As many of you know, I have a thing for sake, after being introduced to the high-end stuff when I was living and working in Japan. I try to review great sakes here on Vinography as often as I can, while at the same time trying to teach those who are unfamiliar with the stuff a bit more about it.
Some readers, either through their questions, or their outright requests, have rightly pointed out that I have skipped over some of the basics when it comes to sake, and these basics aren't exactly as well known among my readers as, say, the basics of how to taste wine.
So without further ado, I bring you:
The Vinography Guide to Drinking, Serving, Storing, and Enjoying Sake
What is Sake?
Let's start with a quick refresher on sake and how it is made. Alcohol made from fermented rice, along with "modern" rice growing techniques, was originally brought to Japan from China in roughly the 3rd century BCE. Like with many things imported from the mainland, over the next few centuries the Japanese adapted and transformed sake into something uniquely theirs. What we know as fine sake today remains a product of rice fermented in spring water with a combination of yeast and a special mold known as koji, which was likely also brought over from the mainland at a later date. Today's sake, however, bears little resemblance to the sake of past centuries.
Modern sake results from many innovations and refinements, but most dramatically from mechanical rice milling equipment, which has given rise to the various grades of sake that are based upon the degree of milling that each rice kernel receives, as well as sterile filtration, which provides us with the crystalline clear brews that are becoming more and more popular around the world.
Premium sake comes in several varieties, the most common of which can be distinguished primarily by the degree to which the rice kernels used to make it have been milled. In short, the more of each rice kernel that has been stripped away, the higher the grade of sake. Daiginjo sakes, the highest grade, are made from rice kernels that has been milled to less than 50% of its former mass. Ginjo sakes are made from rice kernels milled to between 60% and 51% of their former mass. And honzojo sakes are made from rice kernels milled to between 70% and 61% of their former mass. Finally, in addition to the milling of the rice, premium sake can also be distinguished by whether a small amount of alcohol has been added during the brewing process, a step which some brewers believe yields better aromas and flavors. Those sakes to which alcohol has NOT been added carry the added designation of junmai, which usually precedes the quality designation. E.g., junmai daiginjo or junmai ginjo. Confusingly the lowest grade of junmai sake is not called junmai honzojo, it is merely called junmai.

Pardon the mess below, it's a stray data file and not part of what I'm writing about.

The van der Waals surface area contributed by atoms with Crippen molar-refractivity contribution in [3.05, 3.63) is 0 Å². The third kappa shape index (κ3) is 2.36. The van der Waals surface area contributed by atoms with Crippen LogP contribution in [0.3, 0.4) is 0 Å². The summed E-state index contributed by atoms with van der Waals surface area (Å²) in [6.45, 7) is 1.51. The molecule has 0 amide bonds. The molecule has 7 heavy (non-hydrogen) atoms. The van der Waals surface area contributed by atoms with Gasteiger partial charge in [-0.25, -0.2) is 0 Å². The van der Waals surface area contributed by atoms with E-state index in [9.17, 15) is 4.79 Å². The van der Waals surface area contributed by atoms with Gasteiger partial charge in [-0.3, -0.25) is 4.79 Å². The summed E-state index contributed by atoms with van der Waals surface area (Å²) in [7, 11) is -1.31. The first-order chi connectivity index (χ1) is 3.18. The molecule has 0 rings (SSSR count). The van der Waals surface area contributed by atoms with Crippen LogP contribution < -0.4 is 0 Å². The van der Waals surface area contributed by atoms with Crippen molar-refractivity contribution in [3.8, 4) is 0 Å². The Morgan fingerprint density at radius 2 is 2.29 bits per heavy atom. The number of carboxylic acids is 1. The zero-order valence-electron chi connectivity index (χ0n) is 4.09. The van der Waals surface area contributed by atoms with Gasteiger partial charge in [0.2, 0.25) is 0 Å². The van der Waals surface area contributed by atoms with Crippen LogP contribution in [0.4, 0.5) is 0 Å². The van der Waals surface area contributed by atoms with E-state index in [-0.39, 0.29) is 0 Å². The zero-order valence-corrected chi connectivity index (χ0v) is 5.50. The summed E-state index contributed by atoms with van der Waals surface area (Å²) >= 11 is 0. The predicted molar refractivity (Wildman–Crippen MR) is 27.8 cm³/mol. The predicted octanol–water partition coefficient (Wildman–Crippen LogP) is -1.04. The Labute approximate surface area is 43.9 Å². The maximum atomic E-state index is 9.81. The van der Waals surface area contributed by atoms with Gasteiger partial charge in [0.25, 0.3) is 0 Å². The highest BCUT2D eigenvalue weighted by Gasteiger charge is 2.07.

There are several other less common artisan varieties of sake (aged, natural yeast fermented, etc.) as well as the industrial grade stuff that is served hot in most sushi restaurants that don't merit addressing at this point.
Why Drink Sake?
Sake has become increasingly popular in recent years for its subtle, delicate flavors and its ability to pair with similarly subtle flavors in many cuisines, including in particular, Asian foods and seafood. Sake also matches a lot of modern cuisine which increasingly draws on Japanese influences, among other Asian localities. In particular, and not surprisingly, sake is a wonderful match with raw fish (which can easily be overwhelmed by some wines) provided, of course, that the fish hasn't been drowned in soy sauce and wasabi (a common crime).
All of these are simply typical starting points, however. Regular readers know that I don't believe in the "rules" of food and wine pairing, which means I also don't believe in the rules of food and sake pairing. Sake is simply another option for those who enjoy drinking stuff that tastes great along with their food.
Hot Sake Versus Cold Sake
One of the questions that prompted the writing of this article was a reader wanting to know when and what kind of sake to drink cold versus warm. This is an excellent question, and one that many sake beginners have, after having mostly experienced sake in those little warm carafes in sushi bars.
There are two (and a half) factors to consider when warming sake.
The first is the grade or quality of sake. Generally the higher grades of sake (ginjo and daiginjo) are quite delicate in flavor and suffer (rather than benefit) from warming. Lower grades of sake (which can sometimes have rough edges) benefit from warming, which makes them more smooth. Most of the time you'll want to drink your fine sakes cold (at the same temperature as your white wine).